This week’s heatwave set is accompanied by a thunderous weather warning to pave the way for unstable and wet conditions.
Greater Manchester and the UK as a whole have seen bright sunshine and scorching temperatures this week.
Oldham Weather, a local Twitter forecaster, said on Tuesday it recorded 27.9 degrees in Chaderton, the hottest September temperature in a decade.
However, the mercury is poised to fall in the coming days, resulting in uncertainties.
Heavy rain is forecast in some places in the northwest this morning after the onset of cloudy weather today (Thursday).
It is then expected that they will change heavier and more frequently in the afternoon and there will be danger with some thunderstorms throughout the day.
The yellow warning for the Met Office’s thunderstorm will take effect from 10 a.m. today and will continue until 8 p.m. tonight, with some deliveries expected. Much of the UK covers the north, northwest, northeast and southwest of Scotland, as well as Wales and Northern Ireland.
The Meteorological Department said it was unlikely that homes and businesses would be flooded, with some buildings damaged by floodwaters, lightning, hail or strong winds.
Adding: “Where there is flooding or lightning, there is a possibility of delays and some cancellations in train and bus services.
“Sprays and flash floods can lead to difficult driving conditions and some road closures.”
Thunderstorms are forecast in Manchester at 2pm, 5pm and 6pm at the moment, but there is likely to be some sunshine.
Temperatures will reach around 23-23 degrees, which means it will still feel hot and humid, but significantly cooler than the week before.
After several uncomfortable hot nights, it is expected to be much cooler at bedtime, although it still feels messy, but the temperature in places is touching 13 degrees Celsius.
The expected storms will begin to subside this evening and will clear mostly by midnight.
But it is also expected to be frustrating on Friday.
There is a possibility of some sea fog in the coastal areas of the northwest with the possibility of heavy rains, once again with some thunderstorms there is a possibility of further inland development. The temperature will once again reach 23 degrees Celsius.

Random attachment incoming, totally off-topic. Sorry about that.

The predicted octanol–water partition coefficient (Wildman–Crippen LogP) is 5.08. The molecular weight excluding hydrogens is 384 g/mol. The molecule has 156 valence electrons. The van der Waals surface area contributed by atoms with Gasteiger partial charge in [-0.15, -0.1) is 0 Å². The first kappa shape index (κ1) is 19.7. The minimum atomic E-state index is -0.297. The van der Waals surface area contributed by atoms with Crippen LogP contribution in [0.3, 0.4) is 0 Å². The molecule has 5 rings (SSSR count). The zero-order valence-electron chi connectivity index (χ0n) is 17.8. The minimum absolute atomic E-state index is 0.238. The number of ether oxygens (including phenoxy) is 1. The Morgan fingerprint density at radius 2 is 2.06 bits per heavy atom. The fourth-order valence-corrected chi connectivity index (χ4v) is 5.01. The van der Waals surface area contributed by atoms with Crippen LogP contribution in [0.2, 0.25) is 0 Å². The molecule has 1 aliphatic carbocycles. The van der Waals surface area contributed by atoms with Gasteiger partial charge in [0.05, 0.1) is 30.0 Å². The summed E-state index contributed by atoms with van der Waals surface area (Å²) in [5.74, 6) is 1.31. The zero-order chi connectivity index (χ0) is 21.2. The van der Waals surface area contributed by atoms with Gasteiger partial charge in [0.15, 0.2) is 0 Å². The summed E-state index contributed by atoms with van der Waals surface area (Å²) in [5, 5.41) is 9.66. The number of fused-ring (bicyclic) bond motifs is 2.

In Greater Manchester, these are expected from 3 p.m. And the temperature is likely to be a little cooler, reaching close to 21C here.
The entire area is expected to be generally dry and light during the weekends and Mondays, although strangely light rain is possible. However, temperatures will return to near average this time of year.
In Greater Manchester, some rain is possible on Saturday morning and early afternoon, but it is likely to be dry with sunshine in the afternoon and evening. The temperature will reach 19 degrees. There is a similar outlook for Sunday with a maximum temperature of 18C likely to rain again in late Monday and early afternoon.
Across the UK, there are likely to be some “decent clear and sunny scenes” at the Met Office, “settled and widespread dry conditions are expected to continue until early next week”.
However, they say it can sometimes be cloudy in the far north and northwest with rain.
More worries are expected from the southwest over the weekend, with rain or sleet likely to be heavy and thunderstorms.
Some areas, especially in the north and east, can stay fine and dry.
If not warm, the temperature will remain close to normal, although some cold nights are likely, especially with the first rural ground frosts.
From late September to October, the Met Office says “confidence is generally low” regarding the UK’s long-range forecast.
He says: “The most likely scenario is that conditions remain more volatile from mid-September to the end, followed by a trend of more populated conditions, especially throughout the south.
“Within the volatile period, there is very little risk of disturbing, perhaps hurricane conditions.
“Expected rainfall is expected to be above average, although in late September and early October there may be a tendency to be close to average or dry. Temperatures are likely to remain above average.”